5. Angela Cash says:

    I buy locally grown produce at the farmer’s market to save money.

  6. Nikki O says:

    Mostly using coupons. Or at least buy groceries from places I can collect points using the store card so I can change it for vouchers.

  7. Tia Mayasari says:

    I use to-buy-list to control my shopping appetite and use grupon or discount.

  8. Laura says:

    To save money on groceries we use coupons and shop with a meal plan for the week.

  9. sue brandes says:

    I look for the sales and use coupons to save money grocery shopping.

  10. Deirdre says:

    I save money by couponing as often as possible. I especially love when I can stack up coupons!

  11. Rusu Alexandru says:

    Yes,saving money with many coupons!

  12. Thanks for participating in the giveaway :-)

    I have a “homing beacon” for the 50% off stickers at my grocery store and make meals around them.

  13. Erica says:

    While I love the advice, I have a hard time following it ^_^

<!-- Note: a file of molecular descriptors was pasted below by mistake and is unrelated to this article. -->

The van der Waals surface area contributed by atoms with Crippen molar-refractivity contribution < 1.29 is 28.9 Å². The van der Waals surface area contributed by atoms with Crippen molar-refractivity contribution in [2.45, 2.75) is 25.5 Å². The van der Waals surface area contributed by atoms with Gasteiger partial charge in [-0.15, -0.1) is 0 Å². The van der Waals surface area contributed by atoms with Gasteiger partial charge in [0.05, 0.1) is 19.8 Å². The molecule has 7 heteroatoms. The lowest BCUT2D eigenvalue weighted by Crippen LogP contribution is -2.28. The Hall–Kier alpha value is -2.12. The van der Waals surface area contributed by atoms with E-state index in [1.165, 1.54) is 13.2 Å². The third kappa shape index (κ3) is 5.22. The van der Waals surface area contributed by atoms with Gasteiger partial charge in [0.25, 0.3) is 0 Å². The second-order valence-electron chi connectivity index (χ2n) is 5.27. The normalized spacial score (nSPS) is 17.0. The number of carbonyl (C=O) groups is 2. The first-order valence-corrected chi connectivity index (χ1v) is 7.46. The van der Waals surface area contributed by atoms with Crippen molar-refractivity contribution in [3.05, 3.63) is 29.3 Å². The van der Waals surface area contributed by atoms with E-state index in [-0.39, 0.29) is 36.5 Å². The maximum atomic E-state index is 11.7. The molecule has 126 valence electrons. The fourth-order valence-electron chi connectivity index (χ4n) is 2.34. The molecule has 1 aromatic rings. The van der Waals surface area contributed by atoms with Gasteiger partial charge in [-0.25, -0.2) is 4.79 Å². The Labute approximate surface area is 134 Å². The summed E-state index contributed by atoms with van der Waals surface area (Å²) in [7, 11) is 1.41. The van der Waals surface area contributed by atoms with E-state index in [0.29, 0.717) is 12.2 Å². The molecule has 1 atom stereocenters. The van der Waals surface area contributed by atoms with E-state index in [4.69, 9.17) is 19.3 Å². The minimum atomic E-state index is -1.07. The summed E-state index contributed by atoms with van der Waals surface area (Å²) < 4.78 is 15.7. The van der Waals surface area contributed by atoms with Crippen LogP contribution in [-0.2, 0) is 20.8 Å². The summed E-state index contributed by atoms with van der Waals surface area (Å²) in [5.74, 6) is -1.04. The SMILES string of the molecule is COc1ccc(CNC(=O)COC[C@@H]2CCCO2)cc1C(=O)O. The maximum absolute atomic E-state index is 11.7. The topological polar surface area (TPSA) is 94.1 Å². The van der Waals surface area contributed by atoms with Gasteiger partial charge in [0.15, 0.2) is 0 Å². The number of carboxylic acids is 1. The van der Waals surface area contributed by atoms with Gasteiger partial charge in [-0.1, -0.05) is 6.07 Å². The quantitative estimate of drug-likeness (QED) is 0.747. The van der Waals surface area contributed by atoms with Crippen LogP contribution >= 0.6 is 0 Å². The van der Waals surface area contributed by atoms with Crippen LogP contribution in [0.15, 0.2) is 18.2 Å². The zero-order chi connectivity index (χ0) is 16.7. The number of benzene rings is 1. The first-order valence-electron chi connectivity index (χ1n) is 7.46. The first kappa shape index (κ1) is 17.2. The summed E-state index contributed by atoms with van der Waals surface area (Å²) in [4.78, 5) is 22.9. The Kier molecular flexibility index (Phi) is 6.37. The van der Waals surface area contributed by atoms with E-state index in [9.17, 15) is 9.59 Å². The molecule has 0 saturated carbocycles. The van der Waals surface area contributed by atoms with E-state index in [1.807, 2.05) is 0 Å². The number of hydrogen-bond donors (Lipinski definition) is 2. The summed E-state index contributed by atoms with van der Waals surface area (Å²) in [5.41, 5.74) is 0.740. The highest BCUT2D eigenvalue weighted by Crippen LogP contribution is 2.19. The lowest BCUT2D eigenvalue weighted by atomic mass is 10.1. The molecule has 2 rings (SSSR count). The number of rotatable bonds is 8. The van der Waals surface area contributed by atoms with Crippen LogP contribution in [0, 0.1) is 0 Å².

I live in a very small town in the North, where we get grocery delivery once a week (at the hardware store), and you never know what’s coming in on the truck or what will be left by the time you get there. I make the 8-hour round trip into the Big City ever two months or so, and try to do the massive grocery shop for staples and fresh things, but fresh things really only last a couple of weeks once you get them home.

    On the plus side, a hunting license is $10 and a moose will feed a family all year. As a single gal, one moose would feed me for a long time, even if I was eating meat at every meal.

  14. MomofTwoPreciousGirls says:

    We buy mostly generic, we do most (if not all) of our grocery shopping at Walmart and we use coupons. Also try to meal plan and catch the markdowns on items that can be frozen and saved for the next weeks meals.